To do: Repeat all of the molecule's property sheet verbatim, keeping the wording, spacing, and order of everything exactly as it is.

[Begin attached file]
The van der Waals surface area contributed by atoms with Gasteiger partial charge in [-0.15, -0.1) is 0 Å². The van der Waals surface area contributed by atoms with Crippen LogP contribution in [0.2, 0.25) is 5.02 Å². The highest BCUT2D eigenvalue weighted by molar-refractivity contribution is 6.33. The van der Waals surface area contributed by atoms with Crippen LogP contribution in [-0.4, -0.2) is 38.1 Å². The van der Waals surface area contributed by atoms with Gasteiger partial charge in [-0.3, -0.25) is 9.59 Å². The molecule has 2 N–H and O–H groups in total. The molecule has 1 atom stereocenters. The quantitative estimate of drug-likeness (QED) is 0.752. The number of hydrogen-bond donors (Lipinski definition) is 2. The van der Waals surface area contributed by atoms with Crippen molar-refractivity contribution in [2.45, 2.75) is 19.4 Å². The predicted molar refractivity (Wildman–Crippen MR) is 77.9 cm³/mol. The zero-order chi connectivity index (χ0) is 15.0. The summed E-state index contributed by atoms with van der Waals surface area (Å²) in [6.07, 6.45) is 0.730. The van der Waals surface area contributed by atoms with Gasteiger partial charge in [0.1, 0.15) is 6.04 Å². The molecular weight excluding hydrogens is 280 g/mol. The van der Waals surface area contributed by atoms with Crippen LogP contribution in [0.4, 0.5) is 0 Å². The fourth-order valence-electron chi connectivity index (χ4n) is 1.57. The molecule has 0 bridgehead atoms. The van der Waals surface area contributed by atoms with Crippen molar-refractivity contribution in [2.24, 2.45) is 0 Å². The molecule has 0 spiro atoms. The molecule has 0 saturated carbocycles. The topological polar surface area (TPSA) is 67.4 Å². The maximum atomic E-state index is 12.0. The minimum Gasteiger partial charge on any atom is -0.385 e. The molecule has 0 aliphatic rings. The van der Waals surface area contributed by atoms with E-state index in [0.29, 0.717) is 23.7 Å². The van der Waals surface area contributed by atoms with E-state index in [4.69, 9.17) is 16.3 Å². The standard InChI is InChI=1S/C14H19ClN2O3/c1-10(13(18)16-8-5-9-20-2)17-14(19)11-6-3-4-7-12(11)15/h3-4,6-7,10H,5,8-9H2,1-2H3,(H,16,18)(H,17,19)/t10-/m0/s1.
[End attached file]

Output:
The van der Waals surface area contributed by atoms with Gasteiger partial charge in [-0.15, -0.1) is 0 Å². The van der Waals surface area contributed by atoms with Crippen LogP contribution in [0.2, 0.25) is 5.02 Å². The highest BCUT2D eigenvalue weighted by molar-refractivity contribution is 6.33. The van der Waals surface area contributed by atoms with Crippen LogP contribution in [-0.4, -0.2) is 38.1 Å². The van der Waals surface area contributed by atoms with Gasteiger partial charge in [-0.3, -0.25) is 9.59 Å². The molecule has 2 N–H and O–H groups in total. The molecule has 1 atom stereocenters. The quantitative estimate of drug-likeness (QED) is 0.752. The number of hydrogen-bond donors (Lipinski definition) is 2. The van der Waals surface area contributed by atoms with Crippen molar-refractivity contribution in [2.45, 2.75) is 19.4 Å². The predicted molar refractivity (Wildman–Crippen MR) is 77.9 cm³/mol. The zero-order chi connectivity index (χ0) is 15.0. The summed E-state index contributed by atoms with van der Waals surface area (Å²) in [6.07, 6.45) is 0.730. The van der Waals surface area contributed by atoms with Gasteiger partial charge in [0.1, 0.15) is 6.04 Å². The molecular weight excluding hydrogens is 280 g/mol. The van der Waals surface area contributed by atoms with Crippen LogP contribution in [0.4, 0.5) is 0 Å². The fourth-order valence-electron chi connectivity index (χ4n) is 1.57. The molecule has 0 bridgehead atoms. The van der Waals surface area contributed by atoms with Crippen molar-refractivity contribution in [2.24, 2.45) is 0 Å². The molecule has 0 spiro atoms. The molecule has 0 saturated carbocycles. The topological polar surface area (TPSA) is 67.4 Å². The maximum atomic E-state index is 12.0. The minimum Gasteiger partial charge on any atom is -0.385 e. The molecule has 0 aliphatic rings. The van der Waals surface area contributed by atoms with E-state index in [0.29, 0.717) is 23.7 Å². The van der Waals surface area contributed by atoms with E-state index in [4.69, 9.17) is 16.3 Å². The standard InChI is InChI=1S/C14H19ClN2O3/c1-10(13(18)16-8-5-9-20-2)17-14(19)11-6-3-4-7-12(11)15/h3-4,6-7,10H,5,8-9H2,1-2H3,(H,16,18)(H,17,19)/t10-/m0/s1.